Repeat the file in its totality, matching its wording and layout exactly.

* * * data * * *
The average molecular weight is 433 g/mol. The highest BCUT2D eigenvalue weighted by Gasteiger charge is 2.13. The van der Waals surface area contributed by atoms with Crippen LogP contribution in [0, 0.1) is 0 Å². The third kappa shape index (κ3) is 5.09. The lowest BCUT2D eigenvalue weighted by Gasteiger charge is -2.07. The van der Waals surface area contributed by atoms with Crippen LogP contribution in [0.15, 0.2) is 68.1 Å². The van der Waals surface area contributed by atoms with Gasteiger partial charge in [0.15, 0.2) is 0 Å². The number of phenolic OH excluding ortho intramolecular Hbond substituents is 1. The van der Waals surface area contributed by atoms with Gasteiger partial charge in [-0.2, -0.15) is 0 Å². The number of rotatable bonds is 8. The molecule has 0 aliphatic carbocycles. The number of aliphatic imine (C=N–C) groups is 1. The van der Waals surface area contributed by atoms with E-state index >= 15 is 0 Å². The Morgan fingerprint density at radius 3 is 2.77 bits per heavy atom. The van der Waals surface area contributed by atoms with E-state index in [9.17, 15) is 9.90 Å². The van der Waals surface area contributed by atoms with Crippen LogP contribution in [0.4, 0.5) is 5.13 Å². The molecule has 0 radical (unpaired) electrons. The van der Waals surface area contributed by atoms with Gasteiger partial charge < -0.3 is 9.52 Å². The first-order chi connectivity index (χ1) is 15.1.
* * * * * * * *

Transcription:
The average molecular weight is 433 g/mol. The highest BCUT2D eigenvalue weighted by Gasteiger charge is 2.13. The van der Waals surface area contributed by atoms with Crippen LogP contribution in [0, 0.1) is 0 Å². The third kappa shape index (κ3) is 5.09. The lowest BCUT2D eigenvalue weighted by Gasteiger charge is -2.07. The van der Waals surface area contributed by atoms with Crippen LogP contribution in [0.15, 0.2) is 68.1 Å². The van der Waals surface area contributed by atoms with Gasteiger partial charge in [0.15, 0.2) is 0 Å². The number of phenolic OH excluding ortho intramolecular Hbond substituents is 1. The van der Waals surface area contributed by atoms with Gasteiger partial charge in [-0.2, -0.15) is 0 Å². The number of rotatable bonds is 8. The molecule has 0 aliphatic carbocycles. The number of aliphatic imine (C=N–C) groups is 1. The van der Waals surface area contributed by atoms with E-state index >= 15 is 0 Å². The Morgan fingerprint density at radius 3 is 2.77 bits per heavy atom. The van der Waals surface area contributed by atoms with E-state index in [9.17, 15) is 9.90 Å². The van der Waals surface area contributed by atoms with Crippen LogP contribution in [0.4, 0.5) is 5.13 Å². The molecule has 0 radical (unpaired) electrons. The van der Waals surface area contributed by atoms with Gasteiger partial charge < -0.3 is 9.52 Å². The first-order chi connectivity index (χ1) is 15.1.